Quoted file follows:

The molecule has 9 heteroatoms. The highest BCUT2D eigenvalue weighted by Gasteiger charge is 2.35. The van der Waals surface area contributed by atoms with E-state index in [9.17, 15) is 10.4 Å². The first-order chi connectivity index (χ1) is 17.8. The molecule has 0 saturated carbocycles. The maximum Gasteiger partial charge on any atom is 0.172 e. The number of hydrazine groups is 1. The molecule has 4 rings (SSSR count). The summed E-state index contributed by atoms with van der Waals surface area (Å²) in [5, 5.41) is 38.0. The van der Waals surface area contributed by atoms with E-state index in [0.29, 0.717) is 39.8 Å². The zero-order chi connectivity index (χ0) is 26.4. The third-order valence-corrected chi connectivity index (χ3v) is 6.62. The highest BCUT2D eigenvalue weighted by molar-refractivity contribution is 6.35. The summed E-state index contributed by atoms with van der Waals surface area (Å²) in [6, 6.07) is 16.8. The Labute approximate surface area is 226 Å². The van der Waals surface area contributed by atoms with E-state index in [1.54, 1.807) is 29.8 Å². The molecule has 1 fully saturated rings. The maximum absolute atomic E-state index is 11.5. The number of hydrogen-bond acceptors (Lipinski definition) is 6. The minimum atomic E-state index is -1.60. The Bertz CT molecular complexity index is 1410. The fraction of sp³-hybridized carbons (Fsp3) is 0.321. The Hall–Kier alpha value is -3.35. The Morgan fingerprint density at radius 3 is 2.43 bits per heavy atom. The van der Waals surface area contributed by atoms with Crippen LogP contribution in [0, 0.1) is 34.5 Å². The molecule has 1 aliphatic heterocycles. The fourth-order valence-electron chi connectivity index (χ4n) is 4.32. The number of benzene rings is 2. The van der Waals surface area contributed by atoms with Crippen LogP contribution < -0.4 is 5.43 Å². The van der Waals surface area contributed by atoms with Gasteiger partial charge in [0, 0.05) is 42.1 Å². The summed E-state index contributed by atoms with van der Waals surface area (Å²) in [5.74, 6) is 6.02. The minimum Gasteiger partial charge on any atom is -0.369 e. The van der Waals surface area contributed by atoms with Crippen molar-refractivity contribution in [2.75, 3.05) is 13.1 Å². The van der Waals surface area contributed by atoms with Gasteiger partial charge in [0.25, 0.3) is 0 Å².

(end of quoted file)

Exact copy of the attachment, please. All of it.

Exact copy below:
The molecule has 9 heteroatoms. The highest BCUT2D eigenvalue weighted by Gasteiger charge is 2.35. The van der Waals surface area contributed by atoms with E-state index in [9.17, 15) is 10.4 Å². The first-order chi connectivity index (χ1) is 17.8. The molecule has 0 saturated carbocycles. The maximum Gasteiger partial charge on any atom is 0.172 e. The number of hydrazine groups is 1. The molecule has 4 rings (SSSR count). The summed E-state index contributed by atoms with van der Waals surface area (Å²) in [5, 5.41) is 38.0. The van der Waals surface area contributed by atoms with E-state index in [0.29, 0.717) is 39.8 Å². The zero-order chi connectivity index (χ0) is 26.4. The third-order valence-corrected chi connectivity index (χ3v) is 6.62. The highest BCUT2D eigenvalue weighted by molar-refractivity contribution is 6.35. The summed E-state index contributed by atoms with van der Waals surface area (Å²) in [6, 6.07) is 16.8. The Labute approximate surface area is 226 Å². The van der Waals surface area contributed by atoms with E-state index in [1.54, 1.807) is 29.8 Å². The molecule has 1 fully saturated rings. The maximum absolute atomic E-state index is 11.5. The number of hydrogen-bond acceptors (Lipinski definition) is 6. The minimum atomic E-state index is -1.60. The Bertz CT molecular complexity index is 1410. The fraction of sp³-hybridized carbons (Fsp3) is 0.321. The Hall–Kier alpha value is -3.35. The Morgan fingerprint density at radius 3 is 2.43 bits per heavy atom. The van der Waals surface area contributed by atoms with Crippen LogP contribution in [0, 0.1) is 34.5 Å². The molecule has 1 aliphatic heterocycles. The fourth-order valence-electron chi connectivity index (χ4n) is 4.32. The number of benzene rings is 2. The van der Waals surface area contributed by atoms with Crippen LogP contribution < -0.4 is 5.43 Å². The van der Waals surface area contributed by atoms with Gasteiger partial charge in [0, 0.05) is 42.1 Å². The summed E-state index contributed by atoms with van der Waals surface area (Å²) in [5.74, 6) is 6.02. The minimum Gasteiger partial charge on any atom is -0.369 e. The van der Waals surface area contributed by atoms with Crippen molar-refractivity contribution in [2.75, 3.05) is 13.1 Å². The van der Waals surface area contributed by atoms with Gasteiger partial charge in [0.25, 0.3) is 0 Å².